The movie adaptation of Jerry Spinelli’s book “Stargirl” tries to encourage adolescents to embrace their uniqueness but ultimately comes up short. Part romance and part coming-of-age tale, the golden-hued film narrates the growing relationship between a quiet boy and an eccentric new girl — but the extremes that pepper the movie make for a plot that leans more toward fantasy than reality.
Although the movie seemingly aims at inspiring viewers to be more like the female protagonist, Stargirl — that is, to embrace kindness and their unique interests — her seemingly flawless personality is just a little too obscure to be attainable. When the credits roll, viewers will emerge from their couches with a lot of warm, fuzzy feelings and a vague whiff of inspiration. If the film had given its audience better insight into Stargirl’s point of view to make her seem less perfect and more human, viewers might have related to her more, and the message of confidence and self-acceptance would have come across better.
Initially, “Stargirl” seems to be a cute, boy-meets-girl story. Right off the bat, the film introduces us to Leo, a quiet high school student who lives in the uneventful, small town of Mica, Arizona. Ever since being bullied for his affinity for quirky ties as a kid, he has made it his goal to blend in — a coming-of-age movie couldn’t have a better candidate.
Enter Stargirl: the free-spirited, ukulele-sporting new girl who never runs out of smiles and random acts of kindness. If this movie is about figuring out who you are, Stargirl’s the model of self-assurance. She even sings “Happy Birthday” to Leo in the middle of the cafeteria on her first day. He’s smitten. Once he finally works up the nerve to talk to her, their romance takes a running start. Before long, they’re hanging out after school, taking afternoon desert strolls and bonding over their passion for ‘70s music. In other words, their relationship is basically the “perfect” teen romance.
The only problem? The relationship is sort of one-sided. So far, Stargirl is the 2020 iteration of the Manic Pixie Dream Girl: a purely imaginary dream girl who exists solely “to teach broodingly soulful young men to embrace life and its infinite mysteries and adventures.” Critics have long hoped to put this tired trope to rest, but many of the same dreaded elements threaten to resurface here. Stargirl magically appears to encourage Leo to come out of his shell and embrace the interests that make him unique. “Since she got here, things have been different,” he says.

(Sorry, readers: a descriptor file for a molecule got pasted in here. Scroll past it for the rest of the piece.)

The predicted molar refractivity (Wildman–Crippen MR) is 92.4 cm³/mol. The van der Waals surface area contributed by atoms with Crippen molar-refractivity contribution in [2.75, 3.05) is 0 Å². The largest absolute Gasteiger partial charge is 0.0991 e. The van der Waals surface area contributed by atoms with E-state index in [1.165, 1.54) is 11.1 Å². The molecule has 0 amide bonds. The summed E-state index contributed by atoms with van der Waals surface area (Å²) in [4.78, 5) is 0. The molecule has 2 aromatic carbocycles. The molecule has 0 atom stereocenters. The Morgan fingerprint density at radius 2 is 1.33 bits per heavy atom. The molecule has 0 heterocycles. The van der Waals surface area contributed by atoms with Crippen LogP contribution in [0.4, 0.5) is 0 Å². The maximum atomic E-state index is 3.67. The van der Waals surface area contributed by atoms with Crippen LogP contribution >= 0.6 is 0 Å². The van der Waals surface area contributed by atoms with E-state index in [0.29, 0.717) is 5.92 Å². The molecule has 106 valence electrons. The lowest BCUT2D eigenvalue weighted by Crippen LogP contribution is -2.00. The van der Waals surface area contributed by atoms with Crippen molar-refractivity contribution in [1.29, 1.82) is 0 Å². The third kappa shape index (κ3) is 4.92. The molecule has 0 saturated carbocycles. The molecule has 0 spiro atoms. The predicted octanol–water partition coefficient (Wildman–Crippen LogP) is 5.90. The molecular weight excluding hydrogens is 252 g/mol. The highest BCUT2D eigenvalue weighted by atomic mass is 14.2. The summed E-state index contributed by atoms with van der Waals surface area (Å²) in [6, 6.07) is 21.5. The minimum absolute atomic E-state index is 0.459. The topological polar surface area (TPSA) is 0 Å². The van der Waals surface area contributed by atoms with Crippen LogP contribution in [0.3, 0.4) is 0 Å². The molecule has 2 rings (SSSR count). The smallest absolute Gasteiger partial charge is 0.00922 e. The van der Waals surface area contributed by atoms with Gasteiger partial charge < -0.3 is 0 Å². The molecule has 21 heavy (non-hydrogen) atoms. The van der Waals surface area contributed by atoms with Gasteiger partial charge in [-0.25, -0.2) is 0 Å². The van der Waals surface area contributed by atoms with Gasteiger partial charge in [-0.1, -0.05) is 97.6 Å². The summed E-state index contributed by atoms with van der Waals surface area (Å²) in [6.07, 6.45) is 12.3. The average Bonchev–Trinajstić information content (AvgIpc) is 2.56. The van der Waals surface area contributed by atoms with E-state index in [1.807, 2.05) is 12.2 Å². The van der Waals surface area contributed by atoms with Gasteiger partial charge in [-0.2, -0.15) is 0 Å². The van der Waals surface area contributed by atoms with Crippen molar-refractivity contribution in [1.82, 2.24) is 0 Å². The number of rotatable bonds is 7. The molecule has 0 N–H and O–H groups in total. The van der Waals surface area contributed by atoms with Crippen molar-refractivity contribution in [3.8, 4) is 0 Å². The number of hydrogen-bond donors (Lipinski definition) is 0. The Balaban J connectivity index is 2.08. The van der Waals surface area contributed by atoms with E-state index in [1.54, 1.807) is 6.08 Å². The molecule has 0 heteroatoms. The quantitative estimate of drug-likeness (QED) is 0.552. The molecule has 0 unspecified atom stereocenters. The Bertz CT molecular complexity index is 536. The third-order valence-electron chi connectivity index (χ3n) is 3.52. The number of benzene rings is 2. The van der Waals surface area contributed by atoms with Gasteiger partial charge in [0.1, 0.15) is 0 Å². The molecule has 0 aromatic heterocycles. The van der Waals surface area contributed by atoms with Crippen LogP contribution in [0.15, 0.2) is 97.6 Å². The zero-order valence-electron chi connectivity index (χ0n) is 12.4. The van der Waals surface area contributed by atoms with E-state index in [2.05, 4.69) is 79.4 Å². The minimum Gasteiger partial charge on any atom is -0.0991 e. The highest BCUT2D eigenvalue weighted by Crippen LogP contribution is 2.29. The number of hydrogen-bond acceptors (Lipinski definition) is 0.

Initially, Stargirl wins everyone else’s hearts too. She becomes the school’s unofficial “good luck charm” when her spontaneous halftime ukulele performance spurs the football team to their first win. Soon she’s high-fiving all the popular kids in the hallways and is the star of the cheerleading squad. But the popularity doesn’t last long. After one of the opposing team’s players gets injured, Stargirl sparks an angry uproar from the crowd when she accompanies him to the hospital to make sure he’s okay. When the school loses the game without her, Stargirl’s reputation as the school’s sweetheart is officially shattered. Everyone shuns her except Leo, but before long even he succumbs to the social pressure. In the cringiest moment of the film, he tells Stargirl to just be normal. Stargirl, stunned and hurt, walks away.
Then, to everyone’s surprise, Stargirl shows up to school the next day as Susan (her given name) with straightened hair, no ukulele and dark skinny jeans in place of her usually colorful outfit. She’s taken Leo’s advice. Leo’s psyched, but after only a day of her fake persona, Stargirl realizes she’s better off being authentic to herself and decides to give up the act.
The lapse in Stargirl’s otherwise unwavering eccentricity seems like Disney‘s attempt to transcend the wearisome Manic Pixie Dream Girl movie type. Up to this point, Stargirl has been more of a stereotype than a person, unswervingly kind and oblivious to what others think of her. This is the closest the movie gets to revealing any kind of vulnerability or sensitivity to others’ opinions.